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BURGLARIES continued from page 1 home, Servin said. It appears that the suspects are casing the neighborhood to see when people are coming and going. Typically in the evening hours, they try to make contact at the front door and if no one is home, they go to a back window or open back door. Some arrests have been made and they have brought in other resources to deal with the issue. “It’s not going to be easy,” Servin said. “It’s something that’s going to take a lot of time, resources and energy because we don’t just want to take an apple out of the tree, we want to cut the whole tree down.” Because the criminals are thought to be casing neighborhoods, Servin stressed the importance of residents keeping an eye out for suspicious people or activity. “We highly encourage people to get a good description, be a good witness and
call the police,” Servin said. The Retired Senior Volunteer Patrol (RSVP) has been out in the community handing out flyers and reminding people to keep windows and doors closed and locked. It seems like something people wouldn’t need to be reminded of but Servin said in one case a person had left their back sliding door and windows open for an entire weekend. There have been five cases where the homeowners had an alarm but it was not turned on. Servin also spoke about other crimes in the area. A suspect is being looked at in the vandalism case in which the tires of 17 cars were slashed on Jan. 4 on Pearlman Way off Ashley Falls Drive. There was also a similar vandalism case at the Sorrento Valley Coaster Station, where the tires of 10 cars were slashed. “From the video, we happened to see a man in his 50s, for no reason calmly cutting the tires,” Servin said. “We were really surprised because it’s not what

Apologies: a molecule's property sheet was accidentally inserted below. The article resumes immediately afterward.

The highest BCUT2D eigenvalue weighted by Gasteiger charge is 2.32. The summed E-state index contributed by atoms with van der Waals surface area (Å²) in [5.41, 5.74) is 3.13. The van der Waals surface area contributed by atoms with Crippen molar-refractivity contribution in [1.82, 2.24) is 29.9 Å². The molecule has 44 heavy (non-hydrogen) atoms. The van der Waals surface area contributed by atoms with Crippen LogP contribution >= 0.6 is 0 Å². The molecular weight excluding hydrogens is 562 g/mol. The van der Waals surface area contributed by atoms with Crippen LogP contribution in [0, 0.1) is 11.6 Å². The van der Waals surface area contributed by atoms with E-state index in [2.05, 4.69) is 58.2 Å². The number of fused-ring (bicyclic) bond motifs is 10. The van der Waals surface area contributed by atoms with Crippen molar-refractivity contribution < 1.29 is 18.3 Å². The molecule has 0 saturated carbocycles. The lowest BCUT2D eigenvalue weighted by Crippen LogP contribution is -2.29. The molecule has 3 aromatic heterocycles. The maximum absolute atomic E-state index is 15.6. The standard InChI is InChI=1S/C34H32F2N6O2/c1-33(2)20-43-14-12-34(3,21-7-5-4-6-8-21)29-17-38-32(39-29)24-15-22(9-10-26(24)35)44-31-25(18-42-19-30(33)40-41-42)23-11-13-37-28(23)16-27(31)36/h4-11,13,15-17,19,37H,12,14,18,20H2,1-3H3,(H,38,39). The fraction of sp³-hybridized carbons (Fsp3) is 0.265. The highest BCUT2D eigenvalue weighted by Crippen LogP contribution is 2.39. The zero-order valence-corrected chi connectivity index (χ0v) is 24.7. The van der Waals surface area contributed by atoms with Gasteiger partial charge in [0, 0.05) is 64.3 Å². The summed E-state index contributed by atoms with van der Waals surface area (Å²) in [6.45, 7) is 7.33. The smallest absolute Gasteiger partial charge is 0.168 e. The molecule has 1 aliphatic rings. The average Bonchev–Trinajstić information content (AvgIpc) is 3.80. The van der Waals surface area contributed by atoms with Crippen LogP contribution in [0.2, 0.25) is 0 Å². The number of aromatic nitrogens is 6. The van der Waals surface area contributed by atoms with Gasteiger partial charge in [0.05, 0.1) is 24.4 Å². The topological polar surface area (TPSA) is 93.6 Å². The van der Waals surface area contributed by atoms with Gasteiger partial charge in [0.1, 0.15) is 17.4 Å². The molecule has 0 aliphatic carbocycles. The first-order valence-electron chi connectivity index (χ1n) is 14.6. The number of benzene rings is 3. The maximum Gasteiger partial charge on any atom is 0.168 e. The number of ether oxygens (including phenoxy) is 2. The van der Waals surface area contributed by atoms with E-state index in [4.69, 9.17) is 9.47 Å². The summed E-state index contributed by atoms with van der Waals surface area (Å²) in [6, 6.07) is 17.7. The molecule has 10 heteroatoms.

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we expected to see.” The video is grainy but they are working to identify the suspect. The police department has had success in arresting suspects who had targeted Radio Shack and Ralph’s in the Del Mar Highlands shopping center. In the Ralph’s case, a high schoolage suspect had been stealing large amounts of cough syrup. The police were also able to arrest a burglar who had stolen from vehicles parked in the parking garage of the Pell Place condos on Townsgate Drive. They were able to recover many of the stolen items. “We’re finding a lot of stolen property shows up on Craigslist,” Servin said, noting that it’s a good idea when something is taken to look for it that same day on the website. “It’s helpful to us when the homeowners or victims help with the investigation.” The Northwestern Division can be reached at (858) 523-7000.
BOND continued from page 1